There’s a conference I want to go to in April. I spent an hour dreaming-and-surfing about what it would take to get me there. Between flights, accommodation and the cost of the conference, I would be looking at around $1200. If I wanted to make my blog a little prettier and update its very-amateurish-composition, a web company would be happy to help me refresh my look with quotes starting at $1000.
That’s a lot of cash for a gal who makes no money from writing. Writing is partially a hobby, and mostly a ministry for me. I write for joy and in service, and for now – that is plenty of reward for a vocational mama. However, making zero money as a writer helps me pay for zero miles towards a writers conference. Website updates and conferences are things that business people get to do, not hobbyists.
This is exactly the problem: writing is treated by the world at large as a service and a hobby, rather than a professional skill. Tim Kreider’s excellent piece in the New York Times last week “Slaves of the Internet Unite” lamented the pitiful situation where even decades into a writing career, writers are still promised “exposure” rather than actual compensation. Many, if not most, online publications do not pay contributors at all; and those that do rarely pay well. “Artist dies of exposure”, he ruefully comments.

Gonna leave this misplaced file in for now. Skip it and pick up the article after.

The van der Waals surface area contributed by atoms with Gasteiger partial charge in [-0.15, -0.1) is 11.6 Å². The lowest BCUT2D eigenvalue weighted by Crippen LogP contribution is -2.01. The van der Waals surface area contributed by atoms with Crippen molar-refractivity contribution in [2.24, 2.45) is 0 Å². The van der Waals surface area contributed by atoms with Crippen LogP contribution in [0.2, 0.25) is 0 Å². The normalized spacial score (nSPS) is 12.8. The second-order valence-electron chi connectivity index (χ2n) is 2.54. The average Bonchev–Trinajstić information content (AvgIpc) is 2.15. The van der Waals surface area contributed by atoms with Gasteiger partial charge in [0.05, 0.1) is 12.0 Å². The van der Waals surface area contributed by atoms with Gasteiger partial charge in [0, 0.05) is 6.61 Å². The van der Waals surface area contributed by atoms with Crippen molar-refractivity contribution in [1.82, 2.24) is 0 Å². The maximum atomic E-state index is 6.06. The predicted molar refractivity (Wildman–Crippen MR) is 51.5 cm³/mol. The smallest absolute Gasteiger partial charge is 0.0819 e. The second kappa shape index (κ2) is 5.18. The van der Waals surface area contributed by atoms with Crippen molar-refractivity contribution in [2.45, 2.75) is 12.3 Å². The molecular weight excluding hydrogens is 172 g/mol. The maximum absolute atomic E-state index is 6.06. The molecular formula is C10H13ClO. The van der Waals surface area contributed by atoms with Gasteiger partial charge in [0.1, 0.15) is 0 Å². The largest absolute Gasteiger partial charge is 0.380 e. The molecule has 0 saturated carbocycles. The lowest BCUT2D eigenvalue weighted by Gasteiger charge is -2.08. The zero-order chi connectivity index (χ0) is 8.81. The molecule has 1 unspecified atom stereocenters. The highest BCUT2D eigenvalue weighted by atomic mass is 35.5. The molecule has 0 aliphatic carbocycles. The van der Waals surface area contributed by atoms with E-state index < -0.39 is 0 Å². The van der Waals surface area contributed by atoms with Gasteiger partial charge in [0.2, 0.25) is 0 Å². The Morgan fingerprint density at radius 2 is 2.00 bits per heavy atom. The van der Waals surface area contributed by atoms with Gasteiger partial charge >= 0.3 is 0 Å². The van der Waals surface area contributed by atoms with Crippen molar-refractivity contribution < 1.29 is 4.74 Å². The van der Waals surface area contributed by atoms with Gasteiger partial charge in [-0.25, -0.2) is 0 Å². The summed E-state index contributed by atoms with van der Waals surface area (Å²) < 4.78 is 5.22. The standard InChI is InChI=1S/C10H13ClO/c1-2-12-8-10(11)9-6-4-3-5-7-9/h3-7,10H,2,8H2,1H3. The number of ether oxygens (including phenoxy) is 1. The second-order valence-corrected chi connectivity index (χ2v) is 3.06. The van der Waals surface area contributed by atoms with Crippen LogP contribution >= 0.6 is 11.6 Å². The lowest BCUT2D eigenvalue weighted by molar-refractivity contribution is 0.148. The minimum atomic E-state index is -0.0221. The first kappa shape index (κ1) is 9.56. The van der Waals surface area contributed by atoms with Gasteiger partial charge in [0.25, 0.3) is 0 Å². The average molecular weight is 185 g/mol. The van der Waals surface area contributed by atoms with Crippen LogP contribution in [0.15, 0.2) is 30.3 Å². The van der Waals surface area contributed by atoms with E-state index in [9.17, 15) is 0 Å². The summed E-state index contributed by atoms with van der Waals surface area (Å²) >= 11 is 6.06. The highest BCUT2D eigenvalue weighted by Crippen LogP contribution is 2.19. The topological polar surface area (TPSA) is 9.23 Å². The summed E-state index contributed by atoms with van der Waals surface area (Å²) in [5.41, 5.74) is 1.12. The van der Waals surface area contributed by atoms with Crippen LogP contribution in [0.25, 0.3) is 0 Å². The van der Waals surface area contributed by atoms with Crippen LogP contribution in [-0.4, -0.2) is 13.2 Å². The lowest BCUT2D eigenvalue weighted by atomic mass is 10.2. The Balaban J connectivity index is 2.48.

In her thought provoking piece, “Recognizing a wordsmith’s worth” in Think Christian, Caryn Rivadeneira appeals to Christians to consider our response to this trend. She writes “Christians need to ask if James’ words about the cries of the unpaid workers reaching God’s ears apply to writers.”
“A workman deserves his wages,” said Jesus (1 Timothy 5:18). And writing is work.
However, we live in the “I want it for nothing” age. Why pay for a newspaper when you can read online? Why pay for the movies when you can stream them online? And so why then pay writers when there are others willing to craft words for free?
Which leads me to a crazy thought: what if there was some kind of “fair trade” stamp for online publications: something which indicated to readers that “this content was ethically sourced, and no writers were exploited or left malnourished as a result of producing these words?
Consumers will do what consumers will do. There is an increasingly ethically-minded group of coffee consumers who don’t want their perfect cuppa joe to be brewed on a slaves’ back, and they will pay extra money for a bag of coffee labelled as being “fair trade” sourced. Maybe there are readers out there who would value (monetarily) a website which values (monetarily) their writers.
It’s a crazy idea. I’m just throwing it out there. If you like the idea, would you give it some exposure and share it? And if you don’t like it – well, you got what you paid for.